X
UCA News

Bangladesh

Bangladeshi Catholic youth urged to embrace pluralism

Christians have made great contributions to building the nation, say politicians and church leaders

UCA News reporter

UCA News reporter

Published: October 25, 2021 07:46 AM GMT

Updated: October 25, 2021 09:21 AM GMT

Bangladeshi Catholic youth urged to embrace pluralism

Young Catholic girls perform a traditional dance during a Christian youth gathering in Tejgaon in Bangladesh's capital Dhaka on Oct. 23 to mark 50 years of the country's independence and the birth centenary of its founding father, Sheikh Mujibur Rahman. (Photo supplied)

A senior government minister has urged young Catholics in Bangladesh to become good citizens and contribute to society and the nation by embracing pluralism and denouncing extremism.

“Take religiosity to your heart and reject religious fundamentalism and build the society and the nation based in the spirits of our great War of Independence. Young people have great potentials to construct a non-communal Bangladesh on the basis of pluralism and harmony,” said A.K.M. Mozammel Haque, minister of Liberation War affairs.

Haque, a senior parliamentarian from the ruling Awami League party, made the appeal in his speech as the chief guest during a Catholic youth gathering at the Church Community Center at Tejgaon in capital Dhaka on Oct. 23. The event was organized by the Regional Pastoral Council of Dhaka Archdiocese.

Guests of honor included Oblate Archbishop Bejoy D’Cruze of Dhaka and the country’s sole female Catholic lawmaker, advocate Gloria Jharna Sarker.

Some 450 young Catholics from five parishes in Dhaka attended the program to mark the birth centenary of Sheikh Mujibur Rahman, Bangladesh’s founding father, and the 50th anniversary of the country gaining independence from Pakistan.

Participants attended Mass, cut a cake, lit candles and hosted a cultural show to mark the anniversaries.

Our services in education, health and social welfare have benefited numerous people, cutting across faiths, ethnicity, gender and class

Archbishop D’Cruze said that despite being a small minority Christians made significant contributions during the Liberation War and in the aftermath played a pivotal role in nation building through great services in education, health care and social development.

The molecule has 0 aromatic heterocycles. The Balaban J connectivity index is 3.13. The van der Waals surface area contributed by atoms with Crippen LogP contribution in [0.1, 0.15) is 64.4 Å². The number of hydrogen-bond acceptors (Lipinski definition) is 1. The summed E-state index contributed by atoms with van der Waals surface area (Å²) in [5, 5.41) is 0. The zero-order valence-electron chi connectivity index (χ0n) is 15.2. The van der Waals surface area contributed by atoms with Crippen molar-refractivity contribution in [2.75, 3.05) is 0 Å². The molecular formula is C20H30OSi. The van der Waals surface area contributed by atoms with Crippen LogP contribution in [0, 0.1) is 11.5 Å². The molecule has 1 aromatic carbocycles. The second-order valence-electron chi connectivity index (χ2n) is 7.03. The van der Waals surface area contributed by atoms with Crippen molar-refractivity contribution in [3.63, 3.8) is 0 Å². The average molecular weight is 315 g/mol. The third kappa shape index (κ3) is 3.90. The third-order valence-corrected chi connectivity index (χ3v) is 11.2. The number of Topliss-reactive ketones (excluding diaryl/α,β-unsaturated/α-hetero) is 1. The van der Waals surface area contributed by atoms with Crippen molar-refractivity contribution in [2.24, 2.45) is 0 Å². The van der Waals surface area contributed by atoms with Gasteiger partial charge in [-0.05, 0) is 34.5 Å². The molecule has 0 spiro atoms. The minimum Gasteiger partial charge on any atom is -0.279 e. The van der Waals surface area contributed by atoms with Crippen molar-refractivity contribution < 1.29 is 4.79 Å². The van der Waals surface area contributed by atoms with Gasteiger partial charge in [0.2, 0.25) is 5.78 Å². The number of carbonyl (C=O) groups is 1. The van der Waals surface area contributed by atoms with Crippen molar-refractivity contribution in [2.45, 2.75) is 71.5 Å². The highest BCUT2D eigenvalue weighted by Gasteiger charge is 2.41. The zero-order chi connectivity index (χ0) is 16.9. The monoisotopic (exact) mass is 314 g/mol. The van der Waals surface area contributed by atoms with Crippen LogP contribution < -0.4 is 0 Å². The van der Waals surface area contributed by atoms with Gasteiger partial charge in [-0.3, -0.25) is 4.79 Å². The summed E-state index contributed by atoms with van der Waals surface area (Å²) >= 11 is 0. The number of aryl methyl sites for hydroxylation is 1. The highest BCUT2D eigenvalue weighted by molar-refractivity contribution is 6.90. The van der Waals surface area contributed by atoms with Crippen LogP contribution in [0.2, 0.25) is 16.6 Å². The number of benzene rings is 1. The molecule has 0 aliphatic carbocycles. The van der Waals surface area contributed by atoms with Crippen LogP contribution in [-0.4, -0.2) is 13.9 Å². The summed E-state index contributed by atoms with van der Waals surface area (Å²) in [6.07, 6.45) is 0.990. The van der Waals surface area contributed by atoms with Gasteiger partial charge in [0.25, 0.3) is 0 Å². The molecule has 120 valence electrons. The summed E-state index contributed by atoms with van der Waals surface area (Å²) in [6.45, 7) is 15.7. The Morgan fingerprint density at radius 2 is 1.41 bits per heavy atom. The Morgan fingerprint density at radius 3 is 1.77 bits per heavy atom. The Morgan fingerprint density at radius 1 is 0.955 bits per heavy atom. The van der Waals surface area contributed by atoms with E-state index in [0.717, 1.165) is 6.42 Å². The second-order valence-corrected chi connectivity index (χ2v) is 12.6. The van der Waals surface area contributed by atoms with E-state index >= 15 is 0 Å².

“Christians are proud that some 2,000 Christians participated in the War of Independence against Pakistan's military and there was no razakar (traitor) in the Christian community who opposed freedom for Bangladesh,” Archbishop D’Cruze said.

“Our services in education, health and social welfare have benefited numerous people, cutting across faiths, ethnicity, gender and class. Christians continue to serve the nation in the spirit of patriotism.” 

Catholic MP Sarker also called on young Christians to live the spirit of harmony and participate in activities to develop society and the nation.

Thank you. You are now signed up to Daily newsletter

“Christians demonstrated remarkable bravery and dedication during the Liberation War and they have helped Bangladesh become a better nation. I have great hope in young Christians who can contribute even more as we move ahead with development,” she said.

Arnob C. Rozario, 22, a young Catholic from Holy Rosary Church in Tejgaon, said the program was encouraging and inspiring.

“The pandemic has put all people including youth under huge stress. The program offered young people like me a big relief from monotony. I really liked how the guests encouraged us to become good citizens and contribute to the nation by using our talents,” Rozario told UCA News.

“Young Christians need to be in touch with the Church and learn how they can be sympathetic to others by doing good to those who are less fortunate. We can express our love and concerns for all and never disrespect others.” 

Hundreds of Christians including three priests were also killed by the army during the crackdown

During the British Partition of India in 1947, the Muslim-majority eastern part of Bengal province became part of newly created Pakistan.

However, social, economic, cultural and political oppression by Pakistan’s ruling political and military establishments of Bengali people sparked a political movement for self-determination and independence.

A genocidal crackdown on Bengali people by Pakistan's army to defeat the independence movement triggered nine months of bloody civil war, leaving about 3 million dead and 10 million refugees fleeing to India, according to Bangladesh’s official records. Hundreds of Christians including three priests were also killed by the army during the crackdown.

Bangladesh liberation forces defeated the military with support from India and the Instrument of Surrender was signed on Dec. 16, 1971.

Also Read

 
UCA News Catholic Dioceses in Asia
UCA News Catholic Dioceses in Asia
UCA News Catholic Dioceses in Asia